One of the really great nurses at my oncologist’s office called me Friday. She screwed everything up!
I have my scans every 3 months, because you know, all that radiation is great for preventing cancer. In September I wrote about an annoying little thing known as Scanxiety – that period before a scan when I’m a total whacko. It usually starts about the time they call me to tell me they’ve scheduled my scan. Generally it’s not more than a couple of weeks before which is nice because I get a little bit of a break from thinking about it.
This time? That overly efficient bitch called me 5 weeks before. So yeah, I get to start stressing now. I don’t want to. I don’t enjoy it. But there it is, gnawing at the back of my mind. It pops up when I’m not actively thinking about something, anything, else.
December 14th @ 10:00am I check in and get to drink contrast instead of coffee. It’s not a fitting substitute. Oddly, I relax afterwards even though it’s usually 4-7 days before I get the results. I guess at that point I figure the pictures are taken, what’s done is done.
Before then? I over analyze every pain. This weekend I actually questioned that I didn’t feel bad enough from the drugs. I should enjoy those days but noooo, I worried that I’m not as sensitive to it. That my body is developing resistance. I was oddly relieved that I was sick last night.
Plain and simple, it fucks with my mind!!!! My last 2 surgeries were 7 months apart. It’s been 7.5 months since the last one. Yes, the last two scans have been great. I know it, I appreciate it, I’m thrilled by it. I’m afraid it won’t last.
This is a new drug. A statistic I read early on mentioned 5.9 months to resistance – to tumor growth. I’ve been on it 7. Obviously that number is weak. There are few of us taking this drug and those stats include the ones who get no response to it at all. It is not a big enough sample size to give it credibility.
My rational mind knows that. My post-diagnosis mind wonders why it hurts when I sleep on my right side.
It’ll be 5 years in February of living with this. That post is already brewing in my mind when I can’t sleep. It may include a warning and a picture of my primary tumor in the surgeon’s hand while it was still attached. I’ve always wanted to show it but it’s gross.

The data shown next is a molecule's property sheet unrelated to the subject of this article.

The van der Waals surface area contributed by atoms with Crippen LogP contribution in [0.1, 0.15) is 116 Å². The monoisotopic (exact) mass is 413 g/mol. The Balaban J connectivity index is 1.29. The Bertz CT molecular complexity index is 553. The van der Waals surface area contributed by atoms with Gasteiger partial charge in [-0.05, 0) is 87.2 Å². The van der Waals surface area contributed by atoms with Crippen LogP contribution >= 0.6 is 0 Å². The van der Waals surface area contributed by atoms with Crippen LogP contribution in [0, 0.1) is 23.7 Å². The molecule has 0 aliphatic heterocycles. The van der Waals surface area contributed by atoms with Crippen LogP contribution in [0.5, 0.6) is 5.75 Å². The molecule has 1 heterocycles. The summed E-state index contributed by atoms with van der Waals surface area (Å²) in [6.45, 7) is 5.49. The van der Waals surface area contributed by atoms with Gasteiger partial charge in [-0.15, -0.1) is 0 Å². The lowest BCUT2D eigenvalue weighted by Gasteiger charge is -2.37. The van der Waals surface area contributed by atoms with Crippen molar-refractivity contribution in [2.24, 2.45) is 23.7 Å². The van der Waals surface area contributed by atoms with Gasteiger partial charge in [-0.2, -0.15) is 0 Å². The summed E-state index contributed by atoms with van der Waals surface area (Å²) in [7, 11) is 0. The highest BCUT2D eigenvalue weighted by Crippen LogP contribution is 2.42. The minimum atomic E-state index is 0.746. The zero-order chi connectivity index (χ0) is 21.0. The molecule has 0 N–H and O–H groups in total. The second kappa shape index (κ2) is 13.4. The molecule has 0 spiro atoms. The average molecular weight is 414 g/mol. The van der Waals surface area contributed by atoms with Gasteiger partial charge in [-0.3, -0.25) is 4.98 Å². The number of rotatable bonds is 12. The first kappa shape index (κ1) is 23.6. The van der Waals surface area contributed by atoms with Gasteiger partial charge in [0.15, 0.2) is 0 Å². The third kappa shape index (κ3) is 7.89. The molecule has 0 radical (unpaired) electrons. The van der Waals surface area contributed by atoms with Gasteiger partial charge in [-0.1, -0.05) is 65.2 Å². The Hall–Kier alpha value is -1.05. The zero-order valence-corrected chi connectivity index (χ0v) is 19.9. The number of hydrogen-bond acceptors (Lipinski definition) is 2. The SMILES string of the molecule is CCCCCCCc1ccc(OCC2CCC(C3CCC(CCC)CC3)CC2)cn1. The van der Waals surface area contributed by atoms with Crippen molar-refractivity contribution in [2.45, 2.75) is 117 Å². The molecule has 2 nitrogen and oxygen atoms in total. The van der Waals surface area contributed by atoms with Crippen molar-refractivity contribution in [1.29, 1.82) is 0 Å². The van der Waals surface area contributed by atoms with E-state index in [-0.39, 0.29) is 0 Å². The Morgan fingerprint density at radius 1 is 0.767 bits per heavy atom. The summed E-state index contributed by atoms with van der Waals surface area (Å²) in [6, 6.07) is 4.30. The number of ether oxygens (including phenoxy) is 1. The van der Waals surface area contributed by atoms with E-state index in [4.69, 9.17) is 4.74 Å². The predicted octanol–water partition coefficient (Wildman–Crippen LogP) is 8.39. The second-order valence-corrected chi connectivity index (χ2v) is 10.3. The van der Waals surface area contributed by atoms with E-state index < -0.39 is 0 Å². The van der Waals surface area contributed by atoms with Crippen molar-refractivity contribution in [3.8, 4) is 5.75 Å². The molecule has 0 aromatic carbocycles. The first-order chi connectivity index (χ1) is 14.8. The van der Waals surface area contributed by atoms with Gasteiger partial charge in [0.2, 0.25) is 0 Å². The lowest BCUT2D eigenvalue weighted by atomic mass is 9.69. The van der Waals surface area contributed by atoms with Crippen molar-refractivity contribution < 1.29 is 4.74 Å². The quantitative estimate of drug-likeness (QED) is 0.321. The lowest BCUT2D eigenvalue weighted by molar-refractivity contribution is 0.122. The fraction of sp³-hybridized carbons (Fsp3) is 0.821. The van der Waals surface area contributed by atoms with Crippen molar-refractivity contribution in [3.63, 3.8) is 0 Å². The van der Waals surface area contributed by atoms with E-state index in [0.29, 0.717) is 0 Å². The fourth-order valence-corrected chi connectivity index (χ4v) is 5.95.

I am part of a new breed of cancer patients. The one where cancer becomes a chronic illness. It’s not a matter of 12 rounds of chemo with an end in sight. It’s treatment every day and quarterly scans forever. It’s about learning to live with cancer in your body. Being contaminated and knowing it might decide to take over again. Worrying about how many drug options you’ve blown through in the last year and how few are ahead. Getting a little more nervous every time one of the people on the support site loses the battle. Telling myself their situation was vastly different from mine – even if it wasn’t.
Yes, I know anyone who has ever faced the diagnosis is afraid of recurrence and I wouldn’t wish that on anyone. It’s hell on earth. But, knowing it’s still there – that the cancer cells are swimming around your blood stream waiting for the chance to grow, messes with you. There are GIST patients living with multiple inoperable tumors. Some of them large but stable. Tumors that already have a head start should they figure out how to mutate and become drug resistant. I am thankful I have only the 2 small ones.
Sometimes I picture it like the movie Alien where it’s a foreign being growing inside of me. I know my own body wouldn’t turn on me like this so it must be alien. I have control of my body. I don’t have control of this. If the liver tumors grown any more, we’ll laser them. I like that image.
Fire at will!